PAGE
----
I love markets! I am lucky enough to have worked in a great one & visited many and there is something amazing about sheer unique variety of market life. The traders come from all walks of life, no two stories being the same; they create interesting pieces of everything from jewellery to leather good, soaps to lanterns. They are the sort of places that require a nice rummaging and are hopefully worth the explore, whether it be for a sleek pop up or a slightly dusty nook & alleyways sort of place. One of the best things about markets for me is the amount of different things to buy all crammed in to one place, however it also makes it competitive and a challenge to stand out in the crowd.
Retail display is something I like to dabble in and I don’t just mean on Pinterest (as important as it is) so I thought a post would be a great excuse to sing the praises of a couple of my favourite market traders & share my must have display features.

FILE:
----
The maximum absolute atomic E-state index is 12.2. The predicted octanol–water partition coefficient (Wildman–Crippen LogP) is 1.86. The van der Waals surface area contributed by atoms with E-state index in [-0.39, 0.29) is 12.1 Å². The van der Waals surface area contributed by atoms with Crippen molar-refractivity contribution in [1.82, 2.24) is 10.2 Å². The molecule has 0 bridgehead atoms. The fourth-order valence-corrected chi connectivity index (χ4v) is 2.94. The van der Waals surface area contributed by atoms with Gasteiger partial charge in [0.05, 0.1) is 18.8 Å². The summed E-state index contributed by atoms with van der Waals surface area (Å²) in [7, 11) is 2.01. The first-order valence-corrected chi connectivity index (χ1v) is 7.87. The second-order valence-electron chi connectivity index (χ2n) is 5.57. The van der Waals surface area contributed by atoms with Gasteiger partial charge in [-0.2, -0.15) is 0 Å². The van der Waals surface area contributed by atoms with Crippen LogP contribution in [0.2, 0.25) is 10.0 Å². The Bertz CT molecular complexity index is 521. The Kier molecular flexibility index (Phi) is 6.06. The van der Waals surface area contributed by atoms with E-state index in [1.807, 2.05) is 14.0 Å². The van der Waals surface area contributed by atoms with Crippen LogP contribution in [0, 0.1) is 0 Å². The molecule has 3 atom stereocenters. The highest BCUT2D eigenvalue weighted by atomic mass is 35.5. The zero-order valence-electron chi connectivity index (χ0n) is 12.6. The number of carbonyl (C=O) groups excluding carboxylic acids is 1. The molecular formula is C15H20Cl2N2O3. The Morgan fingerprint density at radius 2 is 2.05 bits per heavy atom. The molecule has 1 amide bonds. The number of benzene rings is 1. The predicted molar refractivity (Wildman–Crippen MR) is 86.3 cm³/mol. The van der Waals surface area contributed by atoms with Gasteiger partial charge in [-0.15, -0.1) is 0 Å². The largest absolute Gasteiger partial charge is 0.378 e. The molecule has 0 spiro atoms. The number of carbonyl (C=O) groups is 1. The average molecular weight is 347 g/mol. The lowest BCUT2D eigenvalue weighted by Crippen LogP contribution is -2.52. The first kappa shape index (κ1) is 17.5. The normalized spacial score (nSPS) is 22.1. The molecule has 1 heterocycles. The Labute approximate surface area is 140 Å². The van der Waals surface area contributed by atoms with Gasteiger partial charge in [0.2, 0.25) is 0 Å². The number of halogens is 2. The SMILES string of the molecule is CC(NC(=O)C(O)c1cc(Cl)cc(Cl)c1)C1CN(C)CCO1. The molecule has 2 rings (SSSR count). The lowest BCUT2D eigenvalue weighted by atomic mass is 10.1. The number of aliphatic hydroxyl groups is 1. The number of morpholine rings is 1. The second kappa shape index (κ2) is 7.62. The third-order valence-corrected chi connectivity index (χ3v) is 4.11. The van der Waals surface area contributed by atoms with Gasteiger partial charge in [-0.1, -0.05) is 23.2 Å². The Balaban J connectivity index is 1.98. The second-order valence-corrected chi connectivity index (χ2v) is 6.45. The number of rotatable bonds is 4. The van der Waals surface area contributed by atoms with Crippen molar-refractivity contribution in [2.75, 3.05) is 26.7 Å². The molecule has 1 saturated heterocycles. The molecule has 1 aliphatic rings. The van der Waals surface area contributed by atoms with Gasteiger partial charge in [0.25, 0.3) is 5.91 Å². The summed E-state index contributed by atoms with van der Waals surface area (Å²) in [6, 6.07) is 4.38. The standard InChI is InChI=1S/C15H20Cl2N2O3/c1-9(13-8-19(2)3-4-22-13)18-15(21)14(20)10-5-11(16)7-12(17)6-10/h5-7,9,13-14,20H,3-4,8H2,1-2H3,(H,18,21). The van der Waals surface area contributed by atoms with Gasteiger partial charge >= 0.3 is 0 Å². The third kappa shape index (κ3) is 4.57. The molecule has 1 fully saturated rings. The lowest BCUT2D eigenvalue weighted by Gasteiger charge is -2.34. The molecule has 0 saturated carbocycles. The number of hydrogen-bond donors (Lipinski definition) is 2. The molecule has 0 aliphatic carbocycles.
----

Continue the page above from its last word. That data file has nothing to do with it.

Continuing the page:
Cupcakes ‘n’ Shhhtt, Camden Market
Consistency is a must when it comes to making yourself memorable not just for the product but your brand look. Even if you are just starting out and are making the signage yourself, use the same coloured card, medium, handwriting and so on. Once you have sorted out your branding with logo’s, colour schemes and so on you can then use that to influence you stall display.
Brand emphasis is a positive bonus in any display but the main point of good signage is to have clear information: prices, descriptions, deals and so on; people will always be nervous to ask for prices if there are none displayed, make it easy for them! And have something for people to take away too, business cards, postcards make them think about you later on & come back for more.
Oak & Awl, MANMADE – Truman Brewery
It’s a pretty simple retail point, to have a selection of products with a varied price point so you offer something for everyone but when choosing what to put on your stall you have other factors at play to consider. What is your target audience? Try a variety of your stock from large to small pieces, with a variety of prices; it compliments the stalls overall look but also if customers don’t like one product they might like another.